Friday, August 16, 2013
The Teutonic Knights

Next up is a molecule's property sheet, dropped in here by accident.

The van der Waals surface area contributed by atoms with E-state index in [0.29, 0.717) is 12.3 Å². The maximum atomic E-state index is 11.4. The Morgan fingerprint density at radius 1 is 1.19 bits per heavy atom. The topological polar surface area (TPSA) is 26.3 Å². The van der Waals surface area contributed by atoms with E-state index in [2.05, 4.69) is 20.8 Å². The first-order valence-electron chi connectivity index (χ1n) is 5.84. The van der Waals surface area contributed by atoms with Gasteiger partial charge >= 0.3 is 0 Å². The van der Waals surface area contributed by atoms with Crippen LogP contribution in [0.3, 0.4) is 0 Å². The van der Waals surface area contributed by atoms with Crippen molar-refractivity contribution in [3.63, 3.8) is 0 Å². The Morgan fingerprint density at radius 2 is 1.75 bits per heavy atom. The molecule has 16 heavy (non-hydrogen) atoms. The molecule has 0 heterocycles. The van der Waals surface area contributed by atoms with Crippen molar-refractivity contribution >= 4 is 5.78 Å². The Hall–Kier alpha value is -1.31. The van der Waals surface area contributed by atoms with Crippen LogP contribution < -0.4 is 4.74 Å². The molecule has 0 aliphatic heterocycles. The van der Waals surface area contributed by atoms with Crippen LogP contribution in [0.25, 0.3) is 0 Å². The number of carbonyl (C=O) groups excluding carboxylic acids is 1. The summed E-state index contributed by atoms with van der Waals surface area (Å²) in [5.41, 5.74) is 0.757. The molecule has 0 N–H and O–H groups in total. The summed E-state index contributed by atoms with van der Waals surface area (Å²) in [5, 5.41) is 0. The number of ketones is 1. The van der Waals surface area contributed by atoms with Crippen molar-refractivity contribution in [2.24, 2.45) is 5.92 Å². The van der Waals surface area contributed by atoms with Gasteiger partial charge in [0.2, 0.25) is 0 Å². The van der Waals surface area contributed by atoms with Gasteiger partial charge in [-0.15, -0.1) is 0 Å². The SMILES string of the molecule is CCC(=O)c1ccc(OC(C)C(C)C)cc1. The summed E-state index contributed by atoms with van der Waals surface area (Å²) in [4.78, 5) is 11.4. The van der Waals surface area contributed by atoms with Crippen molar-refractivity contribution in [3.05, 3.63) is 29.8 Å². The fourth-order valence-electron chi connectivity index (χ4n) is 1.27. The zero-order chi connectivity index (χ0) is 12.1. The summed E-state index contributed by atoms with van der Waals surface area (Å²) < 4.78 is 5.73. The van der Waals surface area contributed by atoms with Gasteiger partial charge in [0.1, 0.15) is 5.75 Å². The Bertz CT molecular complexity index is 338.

Livonia (Estonia) and Lithuania were absorbed into the Teutonic Order as well as were parts of Poland that had not yet become Christian. The expansion into Lithuania, however, came only after a significant setback. Previously, the plan had been to convert/conquer the Russians. However, the Teutonic Knights suffered what was probably their most famous defeat at the “Battle of the Ice” in 1242 at the hands of Prince Alexander Nevsky of Novgorod (today recognized as a saint himself in the Russian Orthodox Church). So, after having their fingers burned by the Russians, the Teutonic Knights turned to Lithuania in a bitter war that lasted for most of two hundred years. Resentment can still be seen today, yet the sizeable minority of Baltic Germans in these countries can be traced back to these original campaigns of the Teutonic Knights. When their focus fell on Poland the Teutonic Knights captured Danzig, driving out the invading Brandenburgers in the process. There were plenty of sad events of great cruelty but few people consider these events in the context of a group of hardened warriors who had spent their lives fighting the most ferocious enemies Christendom had ever faced, peoples far more savage and barbaric than the worst of the Muslim enemies other knights had battled in the Holy Land.